Hilda McFarland had lived in these parts of Pensacola, Florida since she was a little girl.  She had been born in Germany and came here at the age of three. Pensacola was her home now.  Hilda’s husband, Ian McFarland had died years ago in a farm accident.  Since then, Hilda had lived in her tiny house behind the swamp.  She used to work in the Beulah Elementary School cafeteria but had retired last year.  Now, Hilda spent her time tending her house and garden.

Hilda McFarland

(Image credit: Hilda McFarland)

I met Hilda on one of my morning walks last year.  She was a kind friendly woman.  She called out to me as I walked by her house inviting me in for coffee or tea.  I never had the time to visit before.  Today was an exception.  Hilda was Pensacola’s resident expert on swamp fairies.

I arrived at her house and promptly knocked on her door calling out, “Hilda, are you home?”  “It’s me, Silver Threading, we met last year, do you remember?”

“Why, Silver.”  “I am so glad you stopped by.”  “Come in and have some coffee,” said Hilda holding the door open for me.  “Is everything alright?”  “You look like you are on a mission,” said Hilda, laughing.

“I guess I am Hilda,” I told her.  “I have some questions to ask you about swamp fairies.”

Hilda placed a hot cup of coffee on the table in front of me and we both sat down.  It was quiet in her little kitchen.  I sipped my coffee waiting for her to speak.

Hilda sipped her coffee looking at me the whole time over her cup.  She smoothed her hair in place and patted her shirt, as if she was uncomfortable with my question.

“Silver, when did you see a swamp fairy?” Hilda was looking intently at me now.

“Yesterday, I saw her Hilda,” I told her.  I showed her the picture of the swamp fairy in the bushes.

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“Yep, that is surely a swamp fairy,” Hilda said, looking hard at the photo.  “You know you are special if you can see the tiny fairies,” Hilda said.  I nodded in agreement, even though I really didn’t understand how I was special.

Hilda got up from the table and came back with a photo that she laid on the table.  “Silver, is this what you saw,” she asked?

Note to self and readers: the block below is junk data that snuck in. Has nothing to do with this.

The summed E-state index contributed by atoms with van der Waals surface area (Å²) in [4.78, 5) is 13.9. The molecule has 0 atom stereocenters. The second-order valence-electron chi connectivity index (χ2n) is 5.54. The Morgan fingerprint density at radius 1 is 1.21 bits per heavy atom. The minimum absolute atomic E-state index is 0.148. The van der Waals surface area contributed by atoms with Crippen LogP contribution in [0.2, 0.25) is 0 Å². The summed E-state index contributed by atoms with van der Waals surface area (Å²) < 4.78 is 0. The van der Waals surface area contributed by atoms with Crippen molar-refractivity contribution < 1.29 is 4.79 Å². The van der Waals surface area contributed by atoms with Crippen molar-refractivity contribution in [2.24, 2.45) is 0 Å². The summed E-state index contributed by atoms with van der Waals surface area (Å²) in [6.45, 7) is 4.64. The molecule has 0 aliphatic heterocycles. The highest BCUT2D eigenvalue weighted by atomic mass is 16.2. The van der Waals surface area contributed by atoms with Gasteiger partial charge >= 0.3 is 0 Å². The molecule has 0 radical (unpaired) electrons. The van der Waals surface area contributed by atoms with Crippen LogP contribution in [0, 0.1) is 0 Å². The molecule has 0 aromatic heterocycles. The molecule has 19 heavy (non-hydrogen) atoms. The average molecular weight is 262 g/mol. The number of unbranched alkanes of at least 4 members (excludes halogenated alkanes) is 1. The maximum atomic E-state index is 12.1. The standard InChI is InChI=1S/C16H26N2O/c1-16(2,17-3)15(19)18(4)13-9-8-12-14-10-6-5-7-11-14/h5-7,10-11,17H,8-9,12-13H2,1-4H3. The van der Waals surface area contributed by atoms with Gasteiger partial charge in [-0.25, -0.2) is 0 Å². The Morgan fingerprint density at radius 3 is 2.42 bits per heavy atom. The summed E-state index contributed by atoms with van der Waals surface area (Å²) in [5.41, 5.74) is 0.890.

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(Image credit: The Swamp Fairy)

“Yes,” I told Hilda.

“She was just twirling and twisting in the branches of that bush,” I told Hilda excitedly.

“I could smell the most lovely fragrance as the fog curled around the tops of the trees,” I told her.  “I could not understand the smell because the early frost we had last week killed all the wild flowers, so I have no idea where the smell came from.”  “Isn’t that weird, Hilda,” I asked her?  “She hummed Hilda,” I said. “I could hear her humming!”

Hilda nodded and sat back in her chair and began to tell me the story of the swamp fairy.

“The swamp fairies  live in the trunk of trees or in hollow trees high up because of the water that accumulates in the swamps. Sometimes you can see the swamp fairy houses in nature.  If you see a tiny opening leading into a hole in a tree, or a little hidden pathway into the hollow of a tree trunk that could be a swamp fairy home.

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Swamp fairies eat berries, swamp cabbages, and fruits in the autumn to fill their pantry for the harsh winter in the swamp.  Swamp fairies take care of the little animals in the swamp.  They help them if they are hurt or if they can’t find food in winter. Sometimes swamp fairies can be mistaken for a brown leaf in autumn.  

In the summer they look like a fancy multicolored dragonfly and can be caught by an eagle, an owl or a fox.  However, when the animals discover that what they caught is really a  swamp fairy and not a dragonfly or a leaf,  they let the swamp fairy go and apologize for any harm they may  have caused.

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Swamp fairies live as long as 300 years.  When a male swamp fairy marries, he does it for love, something that only happens once in a lifetime.  The female swamp fairy chooses the male swamp fairy.  They have families and live quite lives in the swamp.

If a swamp fairy reveals themselves to a human, it is because the human is open to the possibilities of life and not afraid to believe in magic.  It also means they might need your help.”

I sat there drinking my coffee and thinking about what Hilda told me about the fairies.

Hilda patted my hand and said, “Silver, you will do fine, just be yourself.”  “Wait for them to make contact again,” Hilda added.  “They always do…”

I thanked Hilda for her time and started my long walk home.

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Thanks for stopping by to hear more about the swamp fairies,

Silver Threading